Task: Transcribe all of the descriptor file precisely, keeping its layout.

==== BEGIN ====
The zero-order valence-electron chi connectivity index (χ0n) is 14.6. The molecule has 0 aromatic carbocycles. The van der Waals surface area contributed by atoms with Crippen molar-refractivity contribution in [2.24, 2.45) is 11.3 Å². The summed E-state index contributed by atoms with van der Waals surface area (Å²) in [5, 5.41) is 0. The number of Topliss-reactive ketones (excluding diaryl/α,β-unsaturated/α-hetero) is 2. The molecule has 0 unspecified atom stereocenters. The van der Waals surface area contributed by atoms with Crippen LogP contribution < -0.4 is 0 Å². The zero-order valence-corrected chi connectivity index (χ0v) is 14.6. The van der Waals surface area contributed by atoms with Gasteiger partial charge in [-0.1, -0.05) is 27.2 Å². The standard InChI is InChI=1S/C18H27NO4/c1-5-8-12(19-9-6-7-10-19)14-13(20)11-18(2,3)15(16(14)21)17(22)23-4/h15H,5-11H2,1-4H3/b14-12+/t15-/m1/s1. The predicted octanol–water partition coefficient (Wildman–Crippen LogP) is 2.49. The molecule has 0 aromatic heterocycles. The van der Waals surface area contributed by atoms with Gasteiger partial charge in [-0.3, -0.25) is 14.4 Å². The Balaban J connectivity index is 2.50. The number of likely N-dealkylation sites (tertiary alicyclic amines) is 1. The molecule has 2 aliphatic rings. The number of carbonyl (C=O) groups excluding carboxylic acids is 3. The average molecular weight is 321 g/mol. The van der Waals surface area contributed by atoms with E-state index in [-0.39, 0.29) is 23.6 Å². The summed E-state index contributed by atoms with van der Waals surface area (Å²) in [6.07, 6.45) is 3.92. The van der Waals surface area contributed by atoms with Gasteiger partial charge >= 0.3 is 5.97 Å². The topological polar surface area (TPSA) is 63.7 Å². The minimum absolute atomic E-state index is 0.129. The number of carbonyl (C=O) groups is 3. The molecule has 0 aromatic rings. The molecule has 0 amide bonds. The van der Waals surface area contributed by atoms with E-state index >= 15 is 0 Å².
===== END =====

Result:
The zero-order valence-electron chi connectivity index (χ0n) is 14.6. The molecule has 0 aromatic carbocycles. The van der Waals surface area contributed by atoms with Crippen molar-refractivity contribution in [2.24, 2.45) is 11.3 Å². The summed E-state index contributed by atoms with van der Waals surface area (Å²) in [5, 5.41) is 0. The number of Topliss-reactive ketones (excluding diaryl/α,β-unsaturated/α-hetero) is 2. The molecule has 0 unspecified atom stereocenters. The van der Waals surface area contributed by atoms with Crippen LogP contribution < -0.4 is 0 Å². The zero-order valence-corrected chi connectivity index (χ0v) is 14.6. The van der Waals surface area contributed by atoms with Gasteiger partial charge in [-0.1, -0.05) is 27.2 Å². The standard InChI is InChI=1S/C18H27NO4/c1-5-8-12(19-9-6-7-10-19)14-13(20)11-18(2,3)15(16(14)21)17(22)23-4/h15H,5-11H2,1-4H3/b14-12+/t15-/m1/s1. The predicted octanol–water partition coefficient (Wildman–Crippen LogP) is 2.49. The molecule has 0 aromatic heterocycles. The van der Waals surface area contributed by atoms with Gasteiger partial charge in [-0.3, -0.25) is 14.4 Å². The Balaban J connectivity index is 2.50. The number of likely N-dealkylation sites (tertiary alicyclic amines) is 1. The molecule has 2 aliphatic rings. The number of carbonyl (C=O) groups excluding carboxylic acids is 3. The average molecular weight is 321 g/mol. The van der Waals surface area contributed by atoms with E-state index in [-0.39, 0.29) is 23.6 Å². The summed E-state index contributed by atoms with van der Waals surface area (Å²) in [6.07, 6.45) is 3.92. The van der Waals surface area contributed by atoms with Gasteiger partial charge >= 0.3 is 5.97 Å². The topological polar surface area (TPSA) is 63.7 Å². The minimum absolute atomic E-state index is 0.129. The number of carbonyl (C=O) groups is 3. The molecule has 0 aromatic rings. The molecule has 0 amide bonds. The van der Waals surface area contributed by atoms with E-state index >= 15 is 0 Å².